All the news that’s fit to algo.

Written by turbotodd

August 28, 2018 at 9:21 am

Posted in 2018, AI, algorithms, microsoft, news

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Blockchain Mo’

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The cryptocurrency momentum continues in spite of a fluctuating Bitcoin, suppression in China, and JPMorgan CEO Jamie Dimon’s recently professed skepticism about the fate of cryptocurrencies.

Dimon warned that “governments will eventually crack down on cryptocurrencies and will attempt to control it by threatening anyone who buys or sells bitcoin with imprisonment.”

Of course, we have to separate the emerging digital currencies themselves from the underlying blockchain technology that makes currencies like bitcoin work.

Just today, Fortune’s “The Ledger” blog reported that Oracle has introduced blockchain cloud services to help its clients link their existing inventory and supply chain software to a secure, distributed transaction system.

And Juniper Research recently released a report that indicated IBM is leading the way on blockchain tech, with more than 40 percent of tech execs and leaders in the blockchain sector ranking IBM at the top.

Go here to learn more and to get started with the IBM Blockchain Platform.

Written by turbotodd

October 3, 2017 at 9:48 am

Captcha Gotcha!

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Houston, we have a problem.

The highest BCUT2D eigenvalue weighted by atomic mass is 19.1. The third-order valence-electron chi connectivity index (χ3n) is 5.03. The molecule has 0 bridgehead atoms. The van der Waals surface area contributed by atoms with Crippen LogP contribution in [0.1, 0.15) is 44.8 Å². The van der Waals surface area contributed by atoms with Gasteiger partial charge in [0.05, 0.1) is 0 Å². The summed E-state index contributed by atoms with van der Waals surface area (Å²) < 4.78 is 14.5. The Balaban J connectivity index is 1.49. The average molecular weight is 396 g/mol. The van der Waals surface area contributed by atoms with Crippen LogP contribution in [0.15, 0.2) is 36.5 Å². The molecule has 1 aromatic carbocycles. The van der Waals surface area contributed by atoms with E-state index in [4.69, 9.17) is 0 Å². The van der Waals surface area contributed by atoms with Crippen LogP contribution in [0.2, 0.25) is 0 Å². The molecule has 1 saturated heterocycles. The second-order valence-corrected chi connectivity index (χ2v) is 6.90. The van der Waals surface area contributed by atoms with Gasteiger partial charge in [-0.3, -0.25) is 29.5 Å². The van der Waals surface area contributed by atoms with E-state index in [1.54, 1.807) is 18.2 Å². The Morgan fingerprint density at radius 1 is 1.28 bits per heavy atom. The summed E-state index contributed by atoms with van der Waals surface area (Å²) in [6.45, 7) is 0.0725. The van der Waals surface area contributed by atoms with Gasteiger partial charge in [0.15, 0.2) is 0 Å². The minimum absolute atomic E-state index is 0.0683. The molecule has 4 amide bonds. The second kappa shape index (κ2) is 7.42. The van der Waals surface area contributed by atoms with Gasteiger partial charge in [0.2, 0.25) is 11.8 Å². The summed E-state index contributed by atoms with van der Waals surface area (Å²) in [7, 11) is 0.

And I want to hear from anyone else out there who has had this problem. Because I fear it may be an increasingly prominent one in our always-connected, increasingly cloud-based cyber existence.

I was in meetings last week in NYC…you know, with actual people…and I was trying to look someone up on Twitter.

You know, on the actual Twitter web site, not a Twitter application.

Only to discover I apparently no longer knew my password.

So I set about trying to recover my password from Twitter.

But my account had been blocked, because apparently I tried to get
into it too many times.

Shame on me. Trying to get into my own Twitter account! What kind of psychopath, am I?

So then I tried to have Twitter send some info to my email and/or phone number.

Nothing ever showed on my cell phone, a number I’ve had for years.

And I assumed the account was set up so long ago, that I probably included my Hotmail email address.

So now I went to Hotmail to login.

And guess what happened?

Of course. I know no longer knew the password.

So I tried to recover the password.

And that’s when the Captchas stormed the castle.

You know, those cute little boxes where you enter characters that no mere mortal can read, much less interpret, so you can try and access what you assumed to be your account?

The person who invented those? They’re now officially on my most wanted list. Right up there near number one and closing fast.

So then I thought, perhaps my Hotmail address became a Live.com address.

So I tried that.

More captchas. No success.

I refused to throw down my sword, I was going down fighting.

Especially considering this was Microsoft!

So I tried to sign up for a new Outlook cloud account. I would simply start over, begin anew, smell the spring roses of the azure fields.